normal conditions, worker is not exposed to energized parts. Abnormal Conditions. Risk for shock & arc flash increase under abnormal conditions. • NFPA 70E. ISBN: (PDF). IMPORTANT .. The edition of NFPA 70E marked another waypoint as this standard continued to evolve and meet the. 1 — Significant Changes to the NFPA 70E Standard Edition. Peter Walsh, PE The NFPA 70E endeavors to explain in detail how to prevent electrical hazards. The technical .. TT-SCN | PDF | | © Mersen. Amp- Trap.
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The Technical Questions Service is free with your NFPA Membership. Our Technical Questions Service provides a convenient way to receive timely and. NFPA 70E requirements for safe work practices to protect personnel by reducing exposure to major electrical hazards. Originally developed at OSHA's request. NFPA 70E - Standard for Electrical Safety in the Workplace .. Arc Flash Event Use the tables from the NFPA 70E (Recently Updated).
I appreciate the clarifications I didn't know there were 8 different calculation methods I used 2 seconds in my calculations. I guess the moral of the story is that without employing the "exception" a person at this panel could be exposed to a high amount of incident energy based upon my calculations.
And, without employing the exception I would advise wearing a cat. At the end of the day I'm most concerned with worker safety and I want to feel confident in the end results of the analysis. Sun Nov 04, Mon Nov 05, 1: Thu Nov 08, The kVA exception is assuming there is no upstream device i.
Sat Nov 10, Jim, Can you clarify what you mean by "no upstream device"? In other words the only limit on the incident energy is essentially the transformer impedance and the available fault current and voltage.
On another note, I know you had previously discussed going with a minimum level of PPE for all panels in which you apply the exception.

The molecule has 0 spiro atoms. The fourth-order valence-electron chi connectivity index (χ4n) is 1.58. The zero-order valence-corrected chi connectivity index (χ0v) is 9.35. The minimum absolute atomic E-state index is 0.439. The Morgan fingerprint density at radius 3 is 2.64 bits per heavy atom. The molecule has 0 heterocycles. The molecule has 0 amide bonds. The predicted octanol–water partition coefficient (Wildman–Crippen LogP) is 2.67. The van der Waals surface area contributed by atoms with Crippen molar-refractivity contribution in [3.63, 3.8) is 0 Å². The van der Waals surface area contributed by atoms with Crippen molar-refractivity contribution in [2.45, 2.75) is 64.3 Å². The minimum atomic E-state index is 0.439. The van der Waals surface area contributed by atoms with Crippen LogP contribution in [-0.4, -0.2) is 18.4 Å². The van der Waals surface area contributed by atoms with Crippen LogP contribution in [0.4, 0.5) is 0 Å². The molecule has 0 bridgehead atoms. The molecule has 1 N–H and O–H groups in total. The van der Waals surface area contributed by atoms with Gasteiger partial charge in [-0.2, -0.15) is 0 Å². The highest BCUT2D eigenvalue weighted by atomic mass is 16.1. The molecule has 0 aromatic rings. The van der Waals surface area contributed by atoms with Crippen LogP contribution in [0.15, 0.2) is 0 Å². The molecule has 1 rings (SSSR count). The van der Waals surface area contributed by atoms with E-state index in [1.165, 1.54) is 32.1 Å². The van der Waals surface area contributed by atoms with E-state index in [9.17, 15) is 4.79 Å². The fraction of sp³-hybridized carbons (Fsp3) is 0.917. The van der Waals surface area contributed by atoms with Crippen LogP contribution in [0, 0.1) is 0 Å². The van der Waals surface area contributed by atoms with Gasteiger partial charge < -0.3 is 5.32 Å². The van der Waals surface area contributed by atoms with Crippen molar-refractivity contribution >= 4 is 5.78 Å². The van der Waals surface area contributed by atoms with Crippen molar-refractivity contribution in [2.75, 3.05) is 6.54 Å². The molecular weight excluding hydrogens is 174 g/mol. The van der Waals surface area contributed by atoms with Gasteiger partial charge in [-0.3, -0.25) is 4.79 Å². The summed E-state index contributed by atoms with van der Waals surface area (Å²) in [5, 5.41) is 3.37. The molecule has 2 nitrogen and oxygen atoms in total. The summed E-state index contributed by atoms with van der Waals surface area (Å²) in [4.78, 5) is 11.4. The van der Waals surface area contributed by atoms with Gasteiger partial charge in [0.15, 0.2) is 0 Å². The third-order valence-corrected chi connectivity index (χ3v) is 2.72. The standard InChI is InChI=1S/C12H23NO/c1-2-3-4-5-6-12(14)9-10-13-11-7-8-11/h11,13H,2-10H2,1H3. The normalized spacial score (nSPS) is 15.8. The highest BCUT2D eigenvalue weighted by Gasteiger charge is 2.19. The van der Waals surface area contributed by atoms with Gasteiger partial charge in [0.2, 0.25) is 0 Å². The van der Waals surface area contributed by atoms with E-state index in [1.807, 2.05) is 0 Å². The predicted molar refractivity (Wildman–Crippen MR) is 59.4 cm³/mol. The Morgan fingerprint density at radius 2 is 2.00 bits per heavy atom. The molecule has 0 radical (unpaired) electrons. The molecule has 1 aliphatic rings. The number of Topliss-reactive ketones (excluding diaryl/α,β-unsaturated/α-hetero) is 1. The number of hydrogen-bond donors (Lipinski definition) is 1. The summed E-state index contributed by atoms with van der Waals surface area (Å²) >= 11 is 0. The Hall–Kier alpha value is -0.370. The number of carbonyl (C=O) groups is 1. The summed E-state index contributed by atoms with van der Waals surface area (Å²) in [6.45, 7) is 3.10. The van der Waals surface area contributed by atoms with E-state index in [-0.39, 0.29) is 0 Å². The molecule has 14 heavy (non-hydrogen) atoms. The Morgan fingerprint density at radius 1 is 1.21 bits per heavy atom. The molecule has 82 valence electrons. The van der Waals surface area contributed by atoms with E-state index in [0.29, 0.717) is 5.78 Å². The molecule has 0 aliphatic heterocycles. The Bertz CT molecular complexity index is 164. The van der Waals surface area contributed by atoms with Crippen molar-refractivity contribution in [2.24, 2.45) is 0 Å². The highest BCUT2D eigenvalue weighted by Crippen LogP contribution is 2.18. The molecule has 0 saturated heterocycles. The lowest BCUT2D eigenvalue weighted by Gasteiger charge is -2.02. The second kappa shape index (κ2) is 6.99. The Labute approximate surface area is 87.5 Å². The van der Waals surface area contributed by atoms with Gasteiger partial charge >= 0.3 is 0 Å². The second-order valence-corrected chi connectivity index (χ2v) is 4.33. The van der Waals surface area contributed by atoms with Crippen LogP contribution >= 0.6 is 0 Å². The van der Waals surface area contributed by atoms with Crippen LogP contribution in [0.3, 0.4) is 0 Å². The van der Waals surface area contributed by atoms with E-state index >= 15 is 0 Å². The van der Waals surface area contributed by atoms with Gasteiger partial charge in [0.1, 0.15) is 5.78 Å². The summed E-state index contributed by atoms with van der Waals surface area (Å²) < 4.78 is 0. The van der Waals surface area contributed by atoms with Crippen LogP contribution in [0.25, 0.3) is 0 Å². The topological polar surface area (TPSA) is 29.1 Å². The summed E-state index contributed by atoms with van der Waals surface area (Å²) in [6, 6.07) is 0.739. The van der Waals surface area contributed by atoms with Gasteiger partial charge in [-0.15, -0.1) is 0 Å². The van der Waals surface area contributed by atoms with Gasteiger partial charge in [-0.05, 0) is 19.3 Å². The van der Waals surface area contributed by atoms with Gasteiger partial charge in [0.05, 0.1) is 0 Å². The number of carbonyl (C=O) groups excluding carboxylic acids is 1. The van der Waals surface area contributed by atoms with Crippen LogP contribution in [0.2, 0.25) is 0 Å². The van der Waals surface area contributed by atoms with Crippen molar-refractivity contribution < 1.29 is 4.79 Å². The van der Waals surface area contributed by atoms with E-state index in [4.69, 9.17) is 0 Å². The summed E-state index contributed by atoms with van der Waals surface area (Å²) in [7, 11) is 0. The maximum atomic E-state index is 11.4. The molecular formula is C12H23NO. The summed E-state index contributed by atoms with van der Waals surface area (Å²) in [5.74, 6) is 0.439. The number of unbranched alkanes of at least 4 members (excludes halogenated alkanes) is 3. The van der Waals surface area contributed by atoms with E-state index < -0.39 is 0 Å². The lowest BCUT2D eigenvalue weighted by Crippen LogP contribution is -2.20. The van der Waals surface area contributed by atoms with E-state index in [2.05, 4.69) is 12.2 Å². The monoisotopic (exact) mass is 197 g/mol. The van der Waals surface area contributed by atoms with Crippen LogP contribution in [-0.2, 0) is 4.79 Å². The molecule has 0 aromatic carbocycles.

For example, I've heard of people saying that if you have under 5k of fault current on a V system, perhaps you could label everything as a category 2.
This was common at a utility that I worked for previously, long before I was neck-deap in this arc flash hazard stuff. Any thoughts on that? Post subject: Vincent B. Sparks Level. Jim Phillips brainfiller. Plasma Level.
JCV wrote: It will instead refer to IEEE for guidance. I just submitted proposed language for the next edition of My language provides the exception where the short circuit current is 5 kA or less and the voltage is Volts and less.
As far as the AFB above 50V, yes this could cause confusion. There was a suggestion a while back to require Ei calculations down to 50V. The committee had a look of "where did that come from" and everyone quickly chimed in "how would you do it?
Low Voltage Qualified
There are many well intentioned people out there with ideas but sometimes they don't always fit into the big picture of what we know. Thanks for the quick response! Your input is much appreciated. Everyone begins somewhere. It's a pretty amazing field.
The NFPA 70E Electrical Safety The NFPA 70E Electrical Safety Presentation Updated for 2012
NFPA 70E has several methods for the analysis including the hazard risk tables. IEEE is just the calculation method. Either way, according to NFPA 70E, a hazard analysis has to be done for systems not placed in an electrically safe work condition that are greater than 50 volts.